16. 16. The mapping file 5 <!DOCTYPE hibernate-mapping PUBLIC "-//Hibernate/Hibernate Mapping DTD 3.0//EN" "http://hibernate.sourceforge.net/hibernate-mapping-3.0.dtd"> <hibernate-mapping package="org.hibernate.tutorial.domain"> [...] </hibernate-mapping> Hibernate DTD is sophisticated. You can use it for auto-completion of XML mapping elements and attributes in your editor or IDE. Opening up the DTD file in your text editor is the easiest way to get an overview of all elements and attributes, and to view the defaults, as well as some comments. Hibernate will not load the DTD file from the web, but first look it up from the classpath of the application. The DTD file is included in hibernate-core.jar (it is also included in the hibernate3.jar, if using the distribution bundle). Important We will omit the DTD declaration in future examples to shorten the code. It is, of course, not optional. Between the two hibernate-mapping tags, include a class element. All persistent entity classes (again, there might be dependent classes later on, which are not first-class entities) need a mapping to a table in the SQL database: <hibernate-mapping package="org.hibernate.tutorial.domain"> <class name="Event" table="EVENTS"> </class> </hibernate-mapping> So far we have told Hibernate how to persist and load object of class Event to the table EVENTS. Each instance is now represented by a row in that table. Now we can continue by mapping the unique identifier property to the tables primary key. As we do not want to care about handling this identifier, we configure Hibernate's identifier generation strategy for a surrogate primary key column: <hibernate-mapping package="org.hibernate.tutorial.domain"> <class name="Event" table="EVENTS">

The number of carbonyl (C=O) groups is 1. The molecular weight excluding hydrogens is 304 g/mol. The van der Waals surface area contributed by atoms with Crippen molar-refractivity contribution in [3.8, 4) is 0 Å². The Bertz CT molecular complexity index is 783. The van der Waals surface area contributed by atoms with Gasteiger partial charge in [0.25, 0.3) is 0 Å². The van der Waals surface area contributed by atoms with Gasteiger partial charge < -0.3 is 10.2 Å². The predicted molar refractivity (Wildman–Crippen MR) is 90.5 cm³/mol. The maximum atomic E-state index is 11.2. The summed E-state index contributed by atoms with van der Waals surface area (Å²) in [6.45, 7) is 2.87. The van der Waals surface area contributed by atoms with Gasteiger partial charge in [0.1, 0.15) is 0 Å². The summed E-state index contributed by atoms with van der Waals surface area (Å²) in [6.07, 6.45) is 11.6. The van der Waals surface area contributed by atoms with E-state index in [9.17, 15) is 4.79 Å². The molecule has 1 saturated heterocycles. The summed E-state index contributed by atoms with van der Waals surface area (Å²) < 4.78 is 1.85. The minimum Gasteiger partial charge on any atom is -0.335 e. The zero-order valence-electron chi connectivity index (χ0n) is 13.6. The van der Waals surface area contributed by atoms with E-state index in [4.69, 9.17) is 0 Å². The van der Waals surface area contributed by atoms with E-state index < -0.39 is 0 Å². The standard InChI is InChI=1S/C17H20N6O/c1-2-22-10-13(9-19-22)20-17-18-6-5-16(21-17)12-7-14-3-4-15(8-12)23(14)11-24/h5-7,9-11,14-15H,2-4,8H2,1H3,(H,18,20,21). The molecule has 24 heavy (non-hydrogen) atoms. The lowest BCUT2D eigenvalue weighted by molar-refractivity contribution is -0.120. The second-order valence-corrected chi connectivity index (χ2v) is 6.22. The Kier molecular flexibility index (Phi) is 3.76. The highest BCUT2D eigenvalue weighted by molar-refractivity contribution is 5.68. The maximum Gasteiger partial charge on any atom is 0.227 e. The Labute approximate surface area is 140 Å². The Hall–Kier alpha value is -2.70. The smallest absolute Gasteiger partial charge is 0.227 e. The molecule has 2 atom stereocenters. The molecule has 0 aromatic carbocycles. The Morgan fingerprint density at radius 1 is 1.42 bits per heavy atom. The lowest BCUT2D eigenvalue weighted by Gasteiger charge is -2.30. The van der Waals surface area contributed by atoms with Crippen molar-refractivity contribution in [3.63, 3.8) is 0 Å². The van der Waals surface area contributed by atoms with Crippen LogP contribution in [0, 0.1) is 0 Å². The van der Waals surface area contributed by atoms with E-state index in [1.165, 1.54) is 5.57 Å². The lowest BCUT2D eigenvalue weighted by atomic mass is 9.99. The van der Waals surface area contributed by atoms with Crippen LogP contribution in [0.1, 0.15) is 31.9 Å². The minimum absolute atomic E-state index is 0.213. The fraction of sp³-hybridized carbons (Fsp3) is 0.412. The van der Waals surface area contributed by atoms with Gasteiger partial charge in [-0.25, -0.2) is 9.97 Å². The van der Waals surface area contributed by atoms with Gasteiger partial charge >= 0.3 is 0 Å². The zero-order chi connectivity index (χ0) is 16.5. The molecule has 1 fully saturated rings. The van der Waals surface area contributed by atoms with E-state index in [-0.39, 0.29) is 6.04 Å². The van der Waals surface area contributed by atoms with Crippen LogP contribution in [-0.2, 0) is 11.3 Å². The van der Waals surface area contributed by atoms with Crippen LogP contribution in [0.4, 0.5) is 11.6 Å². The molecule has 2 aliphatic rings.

17. 17. Chapter 1. Tutorial 6 <id name="id" column="EVENT_ID"> <generator class="native"/> </id> </class> </hibernate-mapping> The id element is the declaration of the identifier property. The name="id" mapping attribute declares the name of the JavaBean property and tells Hibernate to use the getId() and setId() methods to access the property. The column attribute tells Hibernate which column of the EVENTS table holds the primary key value. The nested generator element specifies the identifier generation strategy (aka how are identifier values generated?). In this case we choose native, which offers a level of portability depending on the configured database dialect. Hibernate supports database generated, globally unique, as well as application assigned, identifiers. Identifier value generation is also one of Hibernate's many extension points and you can plugin in your own strategy. Tip native is no longer consider the best strategy in terms of portability. for further discussion, see Section 25.4, “Identifier generation” Lastly, we need to tell Hibernate about the remaining entity class properties. By default, no properties of the class are considered persistent: <hibernate-mapping package="org.hibernate.tutorial.domain"> <class name="Event" table="EVENTS"> <id name="id" column="EVENT_ID"> <generator class="native"/> </id> <property name="date" type="timestamp" column="EVENT_DATE"/> <property name="title"/> </class> </hibernate-mapping> Similar to the id element, the name attribute of the property element tells Hibernate which getter and setter methods to use. In this case, Hibernate will search for getDate(), setDate(), getTitle() and setTitle() methods.